Podcast episode

Episode 111: ‘The Philosopher of our Time’: Introducing Plotinus

[Corrigendum: In the episode we describe A.H. Armstrong as the first translator of all of Plotinus into English. This distinction of course belongs to the great Stephen MacKenna. Armstrong, however, had the benefit of Henry and Schwyzer’s edited text, and his translation is thus on a much firmer textual foundation and more useful to scholars.]

In this episode we are delighted to be introducing one of the greatest thinkers in the history of western esotericism. The thought of Plotinus was in certain respects the greatest synthesis of Plato’s thought read as a metaphysical system, while also setting a new set of agenda for the future of Platonist thought, and perhaps of ontological realist thought in the west more generally. While we find the idea that Plotinus was the ‘founder of Neoplatonism’ unhelpful and anachronistic, no one will argue against the statement that his thought set important events in motion which would echo throughout the western thought-worlds until our time.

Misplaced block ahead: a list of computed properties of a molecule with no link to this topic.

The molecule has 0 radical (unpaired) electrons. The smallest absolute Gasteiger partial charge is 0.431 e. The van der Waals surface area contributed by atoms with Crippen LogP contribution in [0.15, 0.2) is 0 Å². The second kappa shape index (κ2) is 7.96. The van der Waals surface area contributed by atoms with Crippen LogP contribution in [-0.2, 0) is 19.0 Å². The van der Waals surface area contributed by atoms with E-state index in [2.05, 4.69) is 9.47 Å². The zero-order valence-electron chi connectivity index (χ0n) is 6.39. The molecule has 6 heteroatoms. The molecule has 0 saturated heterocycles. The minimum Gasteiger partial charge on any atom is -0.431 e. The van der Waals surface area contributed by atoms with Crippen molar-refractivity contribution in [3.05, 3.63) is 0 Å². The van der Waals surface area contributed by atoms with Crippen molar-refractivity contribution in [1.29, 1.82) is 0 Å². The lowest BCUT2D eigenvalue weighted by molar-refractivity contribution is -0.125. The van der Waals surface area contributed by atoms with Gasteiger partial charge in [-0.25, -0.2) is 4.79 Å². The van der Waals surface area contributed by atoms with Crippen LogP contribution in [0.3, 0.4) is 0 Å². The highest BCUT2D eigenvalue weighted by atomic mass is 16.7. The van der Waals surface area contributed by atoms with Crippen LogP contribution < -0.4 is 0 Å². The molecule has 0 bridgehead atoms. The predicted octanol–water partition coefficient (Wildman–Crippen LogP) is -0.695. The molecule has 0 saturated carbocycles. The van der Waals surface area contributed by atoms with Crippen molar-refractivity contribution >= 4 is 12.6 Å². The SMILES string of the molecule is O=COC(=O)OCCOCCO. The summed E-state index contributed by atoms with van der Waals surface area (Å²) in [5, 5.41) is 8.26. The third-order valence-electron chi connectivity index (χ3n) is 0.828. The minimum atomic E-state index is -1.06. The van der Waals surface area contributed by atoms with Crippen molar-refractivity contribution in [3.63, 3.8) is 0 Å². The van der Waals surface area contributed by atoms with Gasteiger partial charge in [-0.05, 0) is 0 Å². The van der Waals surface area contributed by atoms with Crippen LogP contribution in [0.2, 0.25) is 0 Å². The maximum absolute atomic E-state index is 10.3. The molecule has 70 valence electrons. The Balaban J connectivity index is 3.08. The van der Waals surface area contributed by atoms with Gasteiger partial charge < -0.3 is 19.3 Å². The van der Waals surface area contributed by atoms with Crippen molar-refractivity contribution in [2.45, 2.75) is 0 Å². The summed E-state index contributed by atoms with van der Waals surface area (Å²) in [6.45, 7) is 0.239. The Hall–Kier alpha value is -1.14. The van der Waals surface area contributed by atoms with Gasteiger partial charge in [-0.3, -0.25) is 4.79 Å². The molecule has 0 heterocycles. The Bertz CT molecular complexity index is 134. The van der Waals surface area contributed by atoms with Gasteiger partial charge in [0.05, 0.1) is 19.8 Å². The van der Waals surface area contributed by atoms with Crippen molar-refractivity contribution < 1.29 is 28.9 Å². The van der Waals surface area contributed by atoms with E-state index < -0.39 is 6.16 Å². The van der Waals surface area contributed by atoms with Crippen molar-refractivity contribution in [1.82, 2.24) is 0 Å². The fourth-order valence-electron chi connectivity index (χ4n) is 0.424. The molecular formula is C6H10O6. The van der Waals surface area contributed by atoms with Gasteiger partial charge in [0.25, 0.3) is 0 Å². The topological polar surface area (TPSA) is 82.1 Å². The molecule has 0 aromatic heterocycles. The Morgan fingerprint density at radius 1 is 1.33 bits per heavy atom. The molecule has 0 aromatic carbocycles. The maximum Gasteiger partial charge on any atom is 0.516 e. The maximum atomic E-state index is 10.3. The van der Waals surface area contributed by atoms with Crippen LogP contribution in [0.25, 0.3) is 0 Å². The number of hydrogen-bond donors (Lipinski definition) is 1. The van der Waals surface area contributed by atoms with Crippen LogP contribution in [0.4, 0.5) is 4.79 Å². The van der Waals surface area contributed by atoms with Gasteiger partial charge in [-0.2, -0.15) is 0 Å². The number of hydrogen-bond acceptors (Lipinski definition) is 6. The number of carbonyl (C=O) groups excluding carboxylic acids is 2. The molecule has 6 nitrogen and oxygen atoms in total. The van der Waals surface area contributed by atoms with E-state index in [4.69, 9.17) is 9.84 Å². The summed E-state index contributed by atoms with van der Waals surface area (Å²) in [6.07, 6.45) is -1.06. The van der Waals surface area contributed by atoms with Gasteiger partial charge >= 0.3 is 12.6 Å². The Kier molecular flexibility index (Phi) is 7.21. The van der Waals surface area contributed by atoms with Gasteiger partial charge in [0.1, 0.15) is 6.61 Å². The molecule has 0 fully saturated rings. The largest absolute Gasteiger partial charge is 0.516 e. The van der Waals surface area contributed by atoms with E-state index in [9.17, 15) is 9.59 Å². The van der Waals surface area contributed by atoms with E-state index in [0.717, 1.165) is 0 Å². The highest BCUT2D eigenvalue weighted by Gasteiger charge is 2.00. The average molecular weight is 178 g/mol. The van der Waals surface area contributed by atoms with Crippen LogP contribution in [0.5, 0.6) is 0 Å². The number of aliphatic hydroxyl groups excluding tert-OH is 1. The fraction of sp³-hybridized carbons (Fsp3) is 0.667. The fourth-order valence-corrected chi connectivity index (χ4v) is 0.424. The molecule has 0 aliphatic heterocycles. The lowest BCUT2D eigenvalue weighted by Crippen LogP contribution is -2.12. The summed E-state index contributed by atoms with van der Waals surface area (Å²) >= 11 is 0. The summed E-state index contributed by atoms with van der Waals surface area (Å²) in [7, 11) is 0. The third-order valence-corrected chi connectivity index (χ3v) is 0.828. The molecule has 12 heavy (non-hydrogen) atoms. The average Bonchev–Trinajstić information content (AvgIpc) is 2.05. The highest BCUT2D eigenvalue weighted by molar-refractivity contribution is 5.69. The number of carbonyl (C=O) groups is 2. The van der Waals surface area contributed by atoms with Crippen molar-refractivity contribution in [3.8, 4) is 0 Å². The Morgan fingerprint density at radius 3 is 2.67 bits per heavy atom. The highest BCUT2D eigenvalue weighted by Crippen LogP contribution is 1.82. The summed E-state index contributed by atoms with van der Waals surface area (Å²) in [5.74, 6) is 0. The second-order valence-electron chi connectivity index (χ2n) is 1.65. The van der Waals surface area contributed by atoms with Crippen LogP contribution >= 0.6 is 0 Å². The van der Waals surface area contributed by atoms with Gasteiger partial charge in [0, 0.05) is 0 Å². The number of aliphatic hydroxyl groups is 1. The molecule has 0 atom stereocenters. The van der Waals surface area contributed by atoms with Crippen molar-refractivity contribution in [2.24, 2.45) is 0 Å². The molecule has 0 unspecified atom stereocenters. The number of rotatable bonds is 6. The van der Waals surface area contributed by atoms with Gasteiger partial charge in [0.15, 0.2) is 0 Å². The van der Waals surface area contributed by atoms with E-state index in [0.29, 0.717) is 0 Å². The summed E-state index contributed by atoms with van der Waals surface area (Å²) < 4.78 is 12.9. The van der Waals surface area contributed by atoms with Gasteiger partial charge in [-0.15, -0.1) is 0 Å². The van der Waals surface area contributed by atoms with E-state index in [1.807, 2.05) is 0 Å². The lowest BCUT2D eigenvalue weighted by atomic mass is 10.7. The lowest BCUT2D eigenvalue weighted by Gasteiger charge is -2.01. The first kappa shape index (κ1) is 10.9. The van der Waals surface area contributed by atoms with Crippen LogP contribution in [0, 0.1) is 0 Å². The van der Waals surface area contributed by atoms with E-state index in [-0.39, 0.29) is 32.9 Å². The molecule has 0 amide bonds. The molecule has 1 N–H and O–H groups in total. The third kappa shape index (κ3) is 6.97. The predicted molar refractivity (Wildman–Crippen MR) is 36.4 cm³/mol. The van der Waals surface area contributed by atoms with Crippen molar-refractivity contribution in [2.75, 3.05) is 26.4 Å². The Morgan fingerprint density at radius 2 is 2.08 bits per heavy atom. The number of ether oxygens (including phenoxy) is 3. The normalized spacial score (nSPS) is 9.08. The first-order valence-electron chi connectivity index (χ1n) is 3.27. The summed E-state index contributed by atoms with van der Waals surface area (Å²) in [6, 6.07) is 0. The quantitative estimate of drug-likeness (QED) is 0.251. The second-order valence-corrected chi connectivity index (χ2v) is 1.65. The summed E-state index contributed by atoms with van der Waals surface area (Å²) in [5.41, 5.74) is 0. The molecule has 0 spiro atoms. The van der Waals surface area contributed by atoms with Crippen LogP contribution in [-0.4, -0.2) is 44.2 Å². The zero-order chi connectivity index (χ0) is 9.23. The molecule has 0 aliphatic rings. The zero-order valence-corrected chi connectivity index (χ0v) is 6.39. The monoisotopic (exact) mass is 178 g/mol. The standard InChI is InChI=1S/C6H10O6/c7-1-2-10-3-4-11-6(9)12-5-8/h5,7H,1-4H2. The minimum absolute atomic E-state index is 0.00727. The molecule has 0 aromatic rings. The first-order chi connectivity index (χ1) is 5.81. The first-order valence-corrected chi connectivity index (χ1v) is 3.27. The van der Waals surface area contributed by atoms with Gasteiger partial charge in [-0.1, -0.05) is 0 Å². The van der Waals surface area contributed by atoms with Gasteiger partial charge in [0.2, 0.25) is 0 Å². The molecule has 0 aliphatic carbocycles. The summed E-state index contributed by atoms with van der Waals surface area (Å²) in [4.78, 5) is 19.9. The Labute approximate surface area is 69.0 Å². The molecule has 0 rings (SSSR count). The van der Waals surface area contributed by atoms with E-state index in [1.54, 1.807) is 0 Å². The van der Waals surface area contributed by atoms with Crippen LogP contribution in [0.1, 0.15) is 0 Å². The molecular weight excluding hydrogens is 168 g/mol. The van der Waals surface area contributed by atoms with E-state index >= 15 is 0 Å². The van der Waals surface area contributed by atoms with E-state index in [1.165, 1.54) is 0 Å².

In this episode we introduce some basics of his thought, discuss why these basics are inadequate, and give an outline of Plotinus’ life and writings.

Citations for this Episode:

All primary references are to Porphyry’s Life of Plotinus (often abbreviated to Porph. Plot. in scholarship) by chapter number unless otherwise stated.
Plotinus’ birthplace: Eunapius (p. 6 Boissonade) says Lykô; David, in his preface to his commentary on Porphyry’s Eisagôgê, names Lykopolis. Porphyry never tells us his opinion. Dodds argues (The Parmenides of Plato and the Neoplatonic One. CQ, 22:129–142, 1928, p. 129-30, n. 2) that Plotty may not have been Egyptian at all, since Porphyry never explicitly says he is, and Eunapius, a kind of pagan hagiographer, might have simply inserted Egypt as ‘the home of all wisdom’.